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Prove or disprove:

For all functions $f:\Bbb Z^+ \to \{0,1\}$ , the following is true: There exists positive integers n and d such that: $$f(n)=f(n+d)=f(n+2d)=f(n+3d)$$

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Is it homework ? – Lierre May 4 '12 at 16:31
No, it is not. I can show that their exists n and d such that f(n)=f(n+d)=f(n+2d). I wanted to know if the statement that I posted originally is true or not. – Amr May 4 '12 at 16:41
I would say yes, but so far, I have no proof. I think its even true for arbitrary length. (T. Tao would know of course ;)) – Lierre May 4 '12 at 16:43
I think it is true too. Moreover I think that that for all positive integers k there exists n and d such that f(n)=f(n+d)=f(n+2d)=f(n+3d)=......=f(n+kd) – Amr May 4 '12 at 16:46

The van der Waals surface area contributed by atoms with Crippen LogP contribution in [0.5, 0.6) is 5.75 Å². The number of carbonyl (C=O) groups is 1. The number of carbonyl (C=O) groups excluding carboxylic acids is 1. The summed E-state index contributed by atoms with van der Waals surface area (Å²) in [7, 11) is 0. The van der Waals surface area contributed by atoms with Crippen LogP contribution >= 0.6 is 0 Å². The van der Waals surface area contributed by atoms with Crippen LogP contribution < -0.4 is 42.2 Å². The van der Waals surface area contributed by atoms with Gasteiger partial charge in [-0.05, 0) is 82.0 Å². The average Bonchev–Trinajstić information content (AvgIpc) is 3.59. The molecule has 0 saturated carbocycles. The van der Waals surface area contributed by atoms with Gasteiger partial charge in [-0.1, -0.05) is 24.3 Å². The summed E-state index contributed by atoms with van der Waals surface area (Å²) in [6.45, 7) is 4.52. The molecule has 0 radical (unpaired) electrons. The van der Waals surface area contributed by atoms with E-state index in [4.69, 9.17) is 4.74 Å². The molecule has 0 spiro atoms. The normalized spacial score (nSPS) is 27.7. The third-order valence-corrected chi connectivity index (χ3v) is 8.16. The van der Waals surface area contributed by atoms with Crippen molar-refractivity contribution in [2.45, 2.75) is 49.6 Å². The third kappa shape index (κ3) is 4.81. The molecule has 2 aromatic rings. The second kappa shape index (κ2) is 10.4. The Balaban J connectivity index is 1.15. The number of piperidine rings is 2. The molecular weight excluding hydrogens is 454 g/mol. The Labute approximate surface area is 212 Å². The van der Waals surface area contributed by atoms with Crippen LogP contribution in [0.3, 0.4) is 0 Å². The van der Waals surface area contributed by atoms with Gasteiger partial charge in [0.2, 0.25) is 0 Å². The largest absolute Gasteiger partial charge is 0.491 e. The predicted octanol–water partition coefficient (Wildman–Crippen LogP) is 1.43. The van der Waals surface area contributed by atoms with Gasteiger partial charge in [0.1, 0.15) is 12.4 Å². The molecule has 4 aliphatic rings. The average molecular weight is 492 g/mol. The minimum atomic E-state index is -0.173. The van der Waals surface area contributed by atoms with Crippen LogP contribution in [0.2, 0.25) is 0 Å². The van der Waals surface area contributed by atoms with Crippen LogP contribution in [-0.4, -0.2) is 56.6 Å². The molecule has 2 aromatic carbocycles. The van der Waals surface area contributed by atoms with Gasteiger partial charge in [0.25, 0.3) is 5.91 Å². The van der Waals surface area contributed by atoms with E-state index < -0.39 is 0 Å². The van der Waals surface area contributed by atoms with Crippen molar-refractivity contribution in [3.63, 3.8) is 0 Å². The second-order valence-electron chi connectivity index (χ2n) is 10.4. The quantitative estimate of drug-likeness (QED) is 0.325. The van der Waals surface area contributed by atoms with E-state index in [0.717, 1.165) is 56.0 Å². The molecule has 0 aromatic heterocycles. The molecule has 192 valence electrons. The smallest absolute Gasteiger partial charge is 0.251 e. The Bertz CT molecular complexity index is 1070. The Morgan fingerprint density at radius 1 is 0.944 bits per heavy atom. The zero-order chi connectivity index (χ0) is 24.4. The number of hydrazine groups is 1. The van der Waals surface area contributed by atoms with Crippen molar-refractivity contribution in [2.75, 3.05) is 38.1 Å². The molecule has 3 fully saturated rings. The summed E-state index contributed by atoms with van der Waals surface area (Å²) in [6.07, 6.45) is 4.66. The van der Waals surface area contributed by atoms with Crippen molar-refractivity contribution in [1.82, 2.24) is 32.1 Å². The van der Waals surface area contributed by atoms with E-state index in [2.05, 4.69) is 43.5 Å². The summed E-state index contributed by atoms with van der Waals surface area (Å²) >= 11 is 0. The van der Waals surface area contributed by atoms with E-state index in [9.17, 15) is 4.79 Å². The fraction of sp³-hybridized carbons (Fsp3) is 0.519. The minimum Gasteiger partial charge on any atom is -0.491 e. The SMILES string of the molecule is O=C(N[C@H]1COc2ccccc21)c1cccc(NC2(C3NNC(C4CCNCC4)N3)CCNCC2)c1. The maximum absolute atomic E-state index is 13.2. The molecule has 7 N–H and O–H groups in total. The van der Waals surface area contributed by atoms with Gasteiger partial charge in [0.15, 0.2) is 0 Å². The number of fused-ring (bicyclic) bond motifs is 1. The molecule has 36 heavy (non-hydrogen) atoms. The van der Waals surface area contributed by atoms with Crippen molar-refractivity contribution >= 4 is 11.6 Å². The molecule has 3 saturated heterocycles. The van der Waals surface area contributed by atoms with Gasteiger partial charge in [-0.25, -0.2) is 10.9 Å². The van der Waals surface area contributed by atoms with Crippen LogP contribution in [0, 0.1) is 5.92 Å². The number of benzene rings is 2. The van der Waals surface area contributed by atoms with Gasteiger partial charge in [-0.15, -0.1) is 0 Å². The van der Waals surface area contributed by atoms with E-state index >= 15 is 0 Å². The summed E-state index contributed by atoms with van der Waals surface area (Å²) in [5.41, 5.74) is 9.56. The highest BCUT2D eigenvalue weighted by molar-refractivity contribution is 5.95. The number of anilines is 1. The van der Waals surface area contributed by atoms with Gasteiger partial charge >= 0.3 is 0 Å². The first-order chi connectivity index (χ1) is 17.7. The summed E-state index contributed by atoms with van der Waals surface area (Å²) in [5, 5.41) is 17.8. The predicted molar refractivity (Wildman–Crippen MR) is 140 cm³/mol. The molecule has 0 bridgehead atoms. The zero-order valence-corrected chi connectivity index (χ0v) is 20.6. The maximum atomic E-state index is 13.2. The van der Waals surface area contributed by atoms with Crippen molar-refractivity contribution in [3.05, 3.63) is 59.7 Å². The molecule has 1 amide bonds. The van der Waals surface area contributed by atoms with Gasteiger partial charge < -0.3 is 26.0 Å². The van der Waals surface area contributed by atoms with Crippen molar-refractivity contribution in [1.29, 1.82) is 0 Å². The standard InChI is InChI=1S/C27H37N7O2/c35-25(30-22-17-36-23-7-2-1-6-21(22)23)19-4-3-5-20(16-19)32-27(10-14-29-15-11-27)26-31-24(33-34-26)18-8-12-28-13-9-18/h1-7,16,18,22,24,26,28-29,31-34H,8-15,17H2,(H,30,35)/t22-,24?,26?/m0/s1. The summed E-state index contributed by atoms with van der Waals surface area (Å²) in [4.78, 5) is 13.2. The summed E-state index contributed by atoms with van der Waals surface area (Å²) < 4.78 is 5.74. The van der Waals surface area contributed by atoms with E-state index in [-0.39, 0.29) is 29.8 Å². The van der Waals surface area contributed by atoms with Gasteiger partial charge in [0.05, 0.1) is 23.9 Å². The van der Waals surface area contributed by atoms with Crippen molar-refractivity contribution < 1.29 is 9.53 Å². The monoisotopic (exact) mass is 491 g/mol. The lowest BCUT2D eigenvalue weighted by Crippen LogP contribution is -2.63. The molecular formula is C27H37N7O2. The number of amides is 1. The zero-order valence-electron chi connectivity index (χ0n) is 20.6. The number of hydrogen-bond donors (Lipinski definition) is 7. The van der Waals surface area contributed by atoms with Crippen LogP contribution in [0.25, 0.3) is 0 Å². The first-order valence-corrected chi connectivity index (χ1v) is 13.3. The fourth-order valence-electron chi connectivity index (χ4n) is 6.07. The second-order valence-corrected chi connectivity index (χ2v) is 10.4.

The Szemerédi’s theorem applies here. It says that for all $0 < d < 1$, and $k$ positive integer, there exists $N$, such that every subset of $\{1, \dotsc, N \}$ with cardinal at least $dN$ contains an arithmetic progression with length $k$.

Take $d = 1/2$ and $k = 4$, and let $N = N(1/2, 4)$. Either $[1, N]\cap f^{-1}(1)$ as cardinal at least $N/2$, or $[1, N] \cap f^{-1}(0)$ has. So there is a arithmetic progression of length 4 in one of them. Qed.


It appears that this easy corollary of the Szemerédi’s theorem is in fact a special case (2 colors) of the easier van der Waerden's theorem (1927).

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